Time? Yeah, kick starting takes longer than pushing the switch. But this is 1980 and many new bikes are cold-blooded, leaned out. They like a few minutes before getting under way. The SR500 is immune. When it's running, rock it off the center-stand, pull on your gloves and go. We'd bet the total elapsed time, from turning the key to clicking into gear, is no longer than any other new motorcycle. To bad the kick start lever is shaped to hit the rider's ankle when it's kicked, though.

Comes down to temperament, of the rider, not the machine. Age isn't a factor. There are older riders who didn't like kick starting then, and wouldn't have it back under any circumstances. There are younger men who feel threatened by the removal of the lever. Batteries do go dead, y'know, and that useful back-up is nice to have, just in case. And some of the staff kids, the ones old enough for licenses, were kicking by the time they learned to walk. They have no trouble with the SR500. Rather like it and don't know why all the fuss. Of course you start it by leg. Flow else?

Enough. Motorcycles are made to ride. not to start. Either you like kick start or you don't.
The SR500 is as demanding and as rewarding to ride as any machine there is. A 500 Single isn't like other engines. A Single is inherently in imbalance. The long stroke limits revs.
The 500 doesn't have a lot of torque. Well, it does have torque. But it's rough at low revs. It will pull. It will even trickle along. But at any speed below 3500 rpm it shakes, and nobody with any mechanical empathy—and surely nobody lacking that quality would be on this bike in the first place—will let the engine work against itself.
At the other end, the stroke and piston weight dictate a redline of 7000 rpm. This adds up to a terrific mid-range, great thumping pulses between 3500 and 7 thou.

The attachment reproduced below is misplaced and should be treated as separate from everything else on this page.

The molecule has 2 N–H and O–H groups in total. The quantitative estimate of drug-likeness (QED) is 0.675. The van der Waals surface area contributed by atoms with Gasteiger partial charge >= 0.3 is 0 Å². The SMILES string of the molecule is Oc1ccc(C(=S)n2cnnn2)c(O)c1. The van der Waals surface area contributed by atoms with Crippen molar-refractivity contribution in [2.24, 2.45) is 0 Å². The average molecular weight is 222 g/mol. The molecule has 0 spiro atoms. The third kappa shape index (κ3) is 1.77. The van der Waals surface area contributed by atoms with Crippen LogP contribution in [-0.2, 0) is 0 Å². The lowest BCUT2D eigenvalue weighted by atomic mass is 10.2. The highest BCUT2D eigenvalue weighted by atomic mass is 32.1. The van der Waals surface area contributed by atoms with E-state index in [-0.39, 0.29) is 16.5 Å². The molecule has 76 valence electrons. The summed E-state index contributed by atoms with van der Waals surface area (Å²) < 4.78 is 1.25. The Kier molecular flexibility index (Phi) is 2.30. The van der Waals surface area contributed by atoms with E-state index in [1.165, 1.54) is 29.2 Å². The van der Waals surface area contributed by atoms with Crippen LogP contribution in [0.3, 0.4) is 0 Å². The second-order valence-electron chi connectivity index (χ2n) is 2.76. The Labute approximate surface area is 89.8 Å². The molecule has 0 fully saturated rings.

What great mid-range means is a gearbox that earns its keep. All Fours and Triples and most Twins will run well between 2000 and 9000 rpm, or even into five figures. With five or six speeds, closely spaced. the engine drops a few hundred or gains a few hundred. The engine has two or three times the span it needs. You can keep it at peak power and you can get maximum performance at strip or track but in daily use, you don't need that much shifting. You could even skip from first to third to fifth.
The SR500 won't accept that. First is nice and low, for starts and creeping through traffic. Second is for rolling and normal traffic, third gets you around town and through school zones, fourth keeps it on the cam in the city and whips you around dawdlers. Drop into fifth and say, it's nice not to have the engine whirling like mad down there. At an indicated 60, the engine is turning 4500. There are bigger engines that spin faster for the same road speed.

This is all plus. Despite not having counter-balancers and the like, the SR500 isn't bad at all. There is vibration. but lavish use of rubber for the bars and pegs and even for the head steady isolate the rider from most of it. At legal speeds the mirror is reasonably clear, your feet don't tingle themselves to sleep and although the grips do begin to grow, as it were, this is more a result of hard grips than of the buzz from the engine. Not bad at all, especially for those who don't mind knowing there's an internal combustion engine at work.
The gearing (and tune) make for efficiency. The best way to use fuel is to have large pistons, moving relatively slowly, with the throttle relatively more open. You don't have the pumping loss that conies from lots of tiny pistons pushing like mad against a barely cracked throttle. The SR500 returned a delightful 62 mpg.
Better than the multis, better even than the average 400 Twin and as good as most 250 Singles, which are beginning to run out of breath at highway speeds, just when the 500 gets into its torque hand. The shapely tank only holds 3.5 gal.. but because each gallon goes so far the SR500 rolls up at least 160 miles before going onto reserve. When it comes to frugal travel. the SR500 does offer what the old 500 Singles offered.

Performance? Entertaining. Brisk. As the figures show, the SR will keep ahead of the car pack. pass at will and pull any hill in top gear. It won't dust off the multis at the drag strip, nor win box stock on the road course. You don't get speed, or impressive numbers.
You instead get the illusion of speed. The light flywheel, the distinctive exhaust note, above all the feeling that the engine is willing to run while you watch the tach and work the controls, all combine into good times, for the heart rather than the clock.